Ireland’s bill to curb climate change could top EUR1 billion
The Irish government has revealed that the cost of complying with the Kyoto protocol’s targets to reduce greenhouse gas emissions will be a quarter of a billion euros per year, reports the Press Association.
Environment minister Martin Cullen said that Ireland would face an annual bill of €260 million over five years to reduce the country’s emissions to below 1990 levels. But he warned the alternative would be a €1.2 billion fine within a decade.
Cullen said the charge to the individual would be low if the cost was spread across every sector, but added that Ireland was currently 23% above 1990 emissions level and heading for 37%, meaning that a carbon tax would only go part way to meeting Kyoto targets.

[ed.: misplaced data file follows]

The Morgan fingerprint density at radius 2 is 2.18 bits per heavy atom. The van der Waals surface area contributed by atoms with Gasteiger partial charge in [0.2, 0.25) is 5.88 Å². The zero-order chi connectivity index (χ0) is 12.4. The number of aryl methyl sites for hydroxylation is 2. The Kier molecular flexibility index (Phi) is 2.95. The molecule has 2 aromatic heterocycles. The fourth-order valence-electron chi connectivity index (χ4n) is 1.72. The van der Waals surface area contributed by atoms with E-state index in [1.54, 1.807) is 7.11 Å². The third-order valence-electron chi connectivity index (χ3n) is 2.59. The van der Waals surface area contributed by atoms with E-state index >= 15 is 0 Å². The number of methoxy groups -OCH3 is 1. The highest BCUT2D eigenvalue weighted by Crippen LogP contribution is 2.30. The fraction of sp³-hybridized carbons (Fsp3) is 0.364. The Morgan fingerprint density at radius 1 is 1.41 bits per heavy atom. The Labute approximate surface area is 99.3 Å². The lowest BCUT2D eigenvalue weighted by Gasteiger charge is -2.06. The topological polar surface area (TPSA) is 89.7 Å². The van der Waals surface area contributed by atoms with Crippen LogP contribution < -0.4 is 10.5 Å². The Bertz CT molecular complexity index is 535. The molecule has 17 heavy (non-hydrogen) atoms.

“The average in Europe per person of carbon dioxide produced is about 10lb; in Ireland it is 17.7lb, so we have a very serious problem,” he said.
A spokesperson for the Irish Department of Environment told edie that ministers had yet to finalise the figures.
© Faversham House Ltd 2023 edie news articles may be copied or forwarded for individual use only. No other reproduction or distribution is permitted without prior written consent.